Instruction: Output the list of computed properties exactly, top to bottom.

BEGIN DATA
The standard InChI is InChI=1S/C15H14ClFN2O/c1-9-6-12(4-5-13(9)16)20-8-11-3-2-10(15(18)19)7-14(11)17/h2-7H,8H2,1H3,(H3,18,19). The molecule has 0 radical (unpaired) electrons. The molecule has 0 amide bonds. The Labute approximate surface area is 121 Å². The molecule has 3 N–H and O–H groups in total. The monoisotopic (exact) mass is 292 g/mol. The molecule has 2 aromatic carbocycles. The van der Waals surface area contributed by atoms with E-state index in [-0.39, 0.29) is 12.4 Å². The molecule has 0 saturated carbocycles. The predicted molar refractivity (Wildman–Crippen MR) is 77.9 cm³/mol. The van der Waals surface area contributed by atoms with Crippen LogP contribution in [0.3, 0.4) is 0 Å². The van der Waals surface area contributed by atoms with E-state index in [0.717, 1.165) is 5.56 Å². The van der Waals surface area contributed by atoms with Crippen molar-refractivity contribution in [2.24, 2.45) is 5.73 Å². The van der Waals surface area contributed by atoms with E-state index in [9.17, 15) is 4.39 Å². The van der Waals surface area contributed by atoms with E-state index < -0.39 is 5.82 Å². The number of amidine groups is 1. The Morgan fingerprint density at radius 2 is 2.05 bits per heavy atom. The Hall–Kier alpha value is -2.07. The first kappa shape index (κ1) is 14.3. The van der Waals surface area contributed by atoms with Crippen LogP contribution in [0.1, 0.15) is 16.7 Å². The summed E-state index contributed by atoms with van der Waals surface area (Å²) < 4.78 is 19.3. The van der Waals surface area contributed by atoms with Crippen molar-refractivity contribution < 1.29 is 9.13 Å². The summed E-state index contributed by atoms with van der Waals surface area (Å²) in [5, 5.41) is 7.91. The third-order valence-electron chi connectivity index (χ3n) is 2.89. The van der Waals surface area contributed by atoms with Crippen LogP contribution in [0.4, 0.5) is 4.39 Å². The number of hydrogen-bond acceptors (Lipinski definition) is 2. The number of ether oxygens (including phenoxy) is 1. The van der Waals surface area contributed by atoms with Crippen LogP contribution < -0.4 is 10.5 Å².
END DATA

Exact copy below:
The standard InChI is InChI=1S/C15H14ClFN2O/c1-9-6-12(4-5-13(9)16)20-8-11-3-2-10(15(18)19)7-14(11)17/h2-7H,8H2,1H3,(H3,18,19). The molecule has 0 radical (unpaired) electrons. The molecule has 0 amide bonds. The Labute approximate surface area is 121 Å². The molecule has 3 N–H and O–H groups in total. The monoisotopic (exact) mass is 292 g/mol. The molecule has 2 aromatic carbocycles. The van der Waals surface area contributed by atoms with E-state index in [-0.39, 0.29) is 12.4 Å². The molecule has 0 saturated carbocycles. The predicted molar refractivity (Wildman–Crippen MR) is 77.9 cm³/mol. The van der Waals surface area contributed by atoms with Crippen LogP contribution in [0.3, 0.4) is 0 Å². The van der Waals surface area contributed by atoms with E-state index in [0.717, 1.165) is 5.56 Å². The van der Waals surface area contributed by atoms with Crippen molar-refractivity contribution in [2.24, 2.45) is 5.73 Å². The van der Waals surface area contributed by atoms with E-state index in [9.17, 15) is 4.39 Å². The van der Waals surface area contributed by atoms with E-state index < -0.39 is 5.82 Å². The number of amidine groups is 1. The Morgan fingerprint density at radius 2 is 2.05 bits per heavy atom. The Hall–Kier alpha value is -2.07. The first kappa shape index (κ1) is 14.3. The van der Waals surface area contributed by atoms with Crippen LogP contribution in [0.1, 0.15) is 16.7 Å². The summed E-state index contributed by atoms with van der Waals surface area (Å²) < 4.78 is 19.3. The van der Waals surface area contributed by atoms with Crippen molar-refractivity contribution < 1.29 is 9.13 Å². The summed E-state index contributed by atoms with van der Waals surface area (Å²) in [5, 5.41) is 7.91. The third-order valence-electron chi connectivity index (χ3n) is 2.89. The van der Waals surface area contributed by atoms with Crippen LogP contribution in [0.4, 0.5) is 4.39 Å². The number of hydrogen-bond acceptors (Lipinski definition) is 2. The number of ether oxygens (including phenoxy) is 1. The van der Waals surface area contributed by atoms with Crippen LogP contribution < -0.4 is 10.5 Å².